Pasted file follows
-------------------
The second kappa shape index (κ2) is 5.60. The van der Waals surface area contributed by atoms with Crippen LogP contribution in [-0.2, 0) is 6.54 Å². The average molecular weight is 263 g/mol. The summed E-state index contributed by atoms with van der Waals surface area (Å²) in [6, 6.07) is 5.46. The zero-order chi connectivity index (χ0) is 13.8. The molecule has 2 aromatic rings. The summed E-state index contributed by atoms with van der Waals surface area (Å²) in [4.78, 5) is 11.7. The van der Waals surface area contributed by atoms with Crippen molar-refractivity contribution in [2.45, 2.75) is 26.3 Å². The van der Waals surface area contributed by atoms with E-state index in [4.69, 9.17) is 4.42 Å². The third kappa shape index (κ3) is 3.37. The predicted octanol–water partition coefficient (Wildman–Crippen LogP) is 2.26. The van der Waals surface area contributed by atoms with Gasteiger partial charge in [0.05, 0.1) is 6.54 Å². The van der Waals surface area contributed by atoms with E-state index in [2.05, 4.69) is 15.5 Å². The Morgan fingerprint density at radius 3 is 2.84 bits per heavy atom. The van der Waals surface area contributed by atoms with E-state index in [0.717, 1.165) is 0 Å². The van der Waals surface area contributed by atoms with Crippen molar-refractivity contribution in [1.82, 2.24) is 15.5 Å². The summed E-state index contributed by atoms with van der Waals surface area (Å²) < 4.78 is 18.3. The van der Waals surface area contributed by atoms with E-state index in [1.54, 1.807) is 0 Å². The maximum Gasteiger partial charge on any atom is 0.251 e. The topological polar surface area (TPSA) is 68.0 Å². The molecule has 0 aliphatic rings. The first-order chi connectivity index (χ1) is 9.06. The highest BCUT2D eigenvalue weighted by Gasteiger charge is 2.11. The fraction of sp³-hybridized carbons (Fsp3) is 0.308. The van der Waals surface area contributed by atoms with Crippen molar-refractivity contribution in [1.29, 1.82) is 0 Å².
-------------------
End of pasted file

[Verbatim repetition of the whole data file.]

The second kappa shape index (κ2) is 5.60. The van der Waals surface area contributed by atoms with Crippen LogP contribution in [-0.2, 0) is 6.54 Å². The average molecular weight is 263 g/mol. The summed E-state index contributed by atoms with van der Waals surface area (Å²) in [6, 6.07) is 5.46. The zero-order chi connectivity index (χ0) is 13.8. The molecule has 2 aromatic rings. The summed E-state index contributed by atoms with van der Waals surface area (Å²) in [4.78, 5) is 11.7. The van der Waals surface area contributed by atoms with Crippen molar-refractivity contribution in [2.45, 2.75) is 26.3 Å². The van der Waals surface area contributed by atoms with E-state index in [4.69, 9.17) is 4.42 Å². The third kappa shape index (κ3) is 3.37. The predicted octanol–water partition coefficient (Wildman–Crippen LogP) is 2.26. The van der Waals surface area contributed by atoms with Gasteiger partial charge in [0.05, 0.1) is 6.54 Å². The van der Waals surface area contributed by atoms with E-state index in [2.05, 4.69) is 15.5 Å². The Morgan fingerprint density at radius 3 is 2.84 bits per heavy atom. The van der Waals surface area contributed by atoms with E-state index in [0.717, 1.165) is 0 Å². The van der Waals surface area contributed by atoms with Crippen molar-refractivity contribution in [1.82, 2.24) is 15.5 Å². The summed E-state index contributed by atoms with van der Waals surface area (Å²) < 4.78 is 18.3. The van der Waals surface area contributed by atoms with E-state index in [1.54, 1.807) is 0 Å². The maximum Gasteiger partial charge on any atom is 0.251 e. The topological polar surface area (TPSA) is 68.0 Å². The molecule has 0 aliphatic rings. The first-order chi connectivity index (χ1) is 9.06. The highest BCUT2D eigenvalue weighted by Gasteiger charge is 2.11. The fraction of sp³-hybridized carbons (Fsp3) is 0.308. The van der Waals surface area contributed by atoms with Crippen molar-refractivity contribution in [1.29, 1.82) is 0 Å².